Your Birth Plan/ Preferences
One of the things pregnant mums have to consider is what type of birth they would like to have. It is important to know about the types of delivery, pain relief, and choices you may be asked to make regarding your newborn.
It is perhaps better to use the term 'Birth Preferences' instead, as a plan suggests that any deviation from this may not be a positive thing.
There are two important points to make before we explore this topic further:
By all means, identify your birth preferences. Seek support and get informed (hopefully this page will help!) to maximise your chances of being able to have the birth you want.
And then remember, things don't always go to plan! But this doesn't have to equal a negative experience... And hopefully this page will help with that too!
Whilst this page will discuss when things do not go to plan, and will talk about the role of medical professionals, it is really important to note that you have many rights when it comes to giving birth.
Safe maternity care is personalised care, You are allowed to make choices regarding your birth and the care your newborn receives.
Some people like to term 'Informed Choices' for their baby, to make it clear that these wishes must not be ignored
When a deviation from your plan is suggested, you will want to ask questions before making a decision to change your birth or the care your newborn receives. You have the right to be fully informed and give consent at every stage and with every aspect.
TOP TIP from Sling Swing Plymouth:
When deciding on the possibility of using medical intervention in a non-emergency situation, it may be helpful for couples to use the BRAIN acronym.
B: Benefits—What are the benefits of doing this procedure?
R: Risks—What are the risks involved?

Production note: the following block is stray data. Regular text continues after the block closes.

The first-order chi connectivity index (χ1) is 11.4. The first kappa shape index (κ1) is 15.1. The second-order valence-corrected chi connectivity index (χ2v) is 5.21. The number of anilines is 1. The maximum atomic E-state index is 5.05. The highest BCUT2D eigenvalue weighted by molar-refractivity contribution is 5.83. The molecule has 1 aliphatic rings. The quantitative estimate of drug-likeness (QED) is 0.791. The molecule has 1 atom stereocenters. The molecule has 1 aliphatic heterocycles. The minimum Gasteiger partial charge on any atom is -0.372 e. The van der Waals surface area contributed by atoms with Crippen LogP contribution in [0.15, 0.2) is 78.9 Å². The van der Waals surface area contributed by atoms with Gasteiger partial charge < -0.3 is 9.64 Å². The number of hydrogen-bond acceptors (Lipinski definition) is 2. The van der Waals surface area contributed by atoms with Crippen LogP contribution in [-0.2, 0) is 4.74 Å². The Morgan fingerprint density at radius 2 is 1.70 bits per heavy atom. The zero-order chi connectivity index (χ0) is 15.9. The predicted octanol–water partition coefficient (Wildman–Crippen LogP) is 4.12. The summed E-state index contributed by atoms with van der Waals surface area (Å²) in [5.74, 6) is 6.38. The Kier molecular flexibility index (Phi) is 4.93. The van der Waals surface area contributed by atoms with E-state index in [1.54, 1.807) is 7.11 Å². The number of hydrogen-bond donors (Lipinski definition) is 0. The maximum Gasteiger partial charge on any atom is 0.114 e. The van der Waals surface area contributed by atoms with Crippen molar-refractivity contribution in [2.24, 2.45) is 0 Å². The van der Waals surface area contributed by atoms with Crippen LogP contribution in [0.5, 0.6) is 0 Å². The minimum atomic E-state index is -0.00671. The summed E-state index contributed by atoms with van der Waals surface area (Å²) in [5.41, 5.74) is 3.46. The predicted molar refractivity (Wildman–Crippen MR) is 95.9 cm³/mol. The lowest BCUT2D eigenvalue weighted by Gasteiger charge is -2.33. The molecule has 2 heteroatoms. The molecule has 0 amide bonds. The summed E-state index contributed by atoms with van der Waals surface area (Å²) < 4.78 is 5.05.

A: Alternatives—Are there any alternatives?
I: Intuition—What is my gut feeling? Does this procedure make sense?
N: Nothing or Next—What would happen if we did nothing or waited a while?
Check out: www.aims.org.uk for a comprehensive overview of each of your rights, and how to seek support if you feel your wishes are not being respected.
Birth can be unpredictable. Whilst you may dream of a certain kind of delivery, your baby may have other ideas! This is not meant to scare you further, but to encourage you to embrace whatever type of delivery you have.
It is important to remember the end goal: that your baby is delivered safely. This means that both yours and the baby's safety is of paramount importance, and so sometimes doctors/midwives may suggest a route that you hadn't previously planned on in order to ensure that both you and your baby are safe.
The reason we stress this point is that it is not uncommon for women to feel unhappy about their birth experience if things have not gone to plan. You may have dreamed of a certain type of birth, and if circumstances dictate a very different kind of birth, it may be hard to reconcile your 'dream' with the 'reality'. Negative feelings around the birth can lead to baby blues, or even post-natal depression, something we will be covering in more depth soon on our dedicated page.
The main thing is that you are informed. You should know about the different choices available and the possible outcomes so that you are able to contribute to discussions about the birth. This ensures that if you do have to deviate from your stated birth preferences, you will feel confident it is because all parties have decided this is the best option for you and the baby (use the BRAIN acronym above). You have to consent to any aspect of your care, and you do not have to take the advice of medical staff. It is your body. Knowing you have a voice and options will help you to feel more positive about whatever birth you have, even if you vow to try and do things differently with a subsequent child.
The last point to note is that the birth partner is key in this process. You may be exhausted, you may have side effects from drugs you have taken, or you may feel overwhelmed. If you and your birth partner have thoroughly discussed each option then they can be your calm voice in that moment and can also encourage you and ask the questions you both may have. There will soon be a page to cover the role of the birth partner', but for now 'you' in any section below should apply to you and your birth partner.
You do not have to have a written birth plan but you may wish to record a few key ideas in your hospital notes. Some things may not ever change e.g. whether or not you want your baby to have Vitamin K when they are born; whether or not you want a sweep. These choices must be honoured.
This menu gives you some ideas about what aspects you might consider for your birth 'plan'.